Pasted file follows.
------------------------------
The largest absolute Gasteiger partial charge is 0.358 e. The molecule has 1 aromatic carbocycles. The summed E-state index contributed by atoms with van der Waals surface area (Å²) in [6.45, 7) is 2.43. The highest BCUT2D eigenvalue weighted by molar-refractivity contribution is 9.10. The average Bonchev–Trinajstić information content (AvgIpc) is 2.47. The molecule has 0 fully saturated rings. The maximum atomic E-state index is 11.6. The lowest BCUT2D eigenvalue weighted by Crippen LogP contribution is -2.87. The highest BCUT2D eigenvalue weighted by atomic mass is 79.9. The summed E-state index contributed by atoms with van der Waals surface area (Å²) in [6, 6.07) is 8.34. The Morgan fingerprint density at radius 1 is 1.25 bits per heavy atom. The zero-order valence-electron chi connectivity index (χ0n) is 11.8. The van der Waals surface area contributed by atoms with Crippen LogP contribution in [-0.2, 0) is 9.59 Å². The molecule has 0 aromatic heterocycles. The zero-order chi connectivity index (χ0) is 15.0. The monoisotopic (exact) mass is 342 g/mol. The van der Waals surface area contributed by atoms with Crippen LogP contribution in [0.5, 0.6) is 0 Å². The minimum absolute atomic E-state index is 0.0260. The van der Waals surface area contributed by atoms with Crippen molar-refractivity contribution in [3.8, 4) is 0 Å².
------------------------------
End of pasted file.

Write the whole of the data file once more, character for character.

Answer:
The largest absolute Gasteiger partial charge is 0.358 e. The molecule has 1 aromatic carbocycles. The summed E-state index contributed by atoms with van der Waals surface area (Å²) in [6.45, 7) is 2.43. The highest BCUT2D eigenvalue weighted by molar-refractivity contribution is 9.10. The average Bonchev–Trinajstić information content (AvgIpc) is 2.47. The molecule has 0 fully saturated rings. The maximum atomic E-state index is 11.6. The lowest BCUT2D eigenvalue weighted by Crippen LogP contribution is -2.87. The highest BCUT2D eigenvalue weighted by atomic mass is 79.9. The summed E-state index contributed by atoms with van der Waals surface area (Å²) in [6, 6.07) is 8.34. The Morgan fingerprint density at radius 1 is 1.25 bits per heavy atom. The zero-order valence-electron chi connectivity index (χ0n) is 11.8. The van der Waals surface area contributed by atoms with Crippen LogP contribution in [-0.2, 0) is 9.59 Å². The molecule has 0 aromatic heterocycles. The zero-order chi connectivity index (χ0) is 15.0. The monoisotopic (exact) mass is 342 g/mol. The van der Waals surface area contributed by atoms with Crippen LogP contribution in [0.5, 0.6) is 0 Å². The minimum absolute atomic E-state index is 0.0260. The van der Waals surface area contributed by atoms with Crippen molar-refractivity contribution in [3.8, 4) is 0 Å².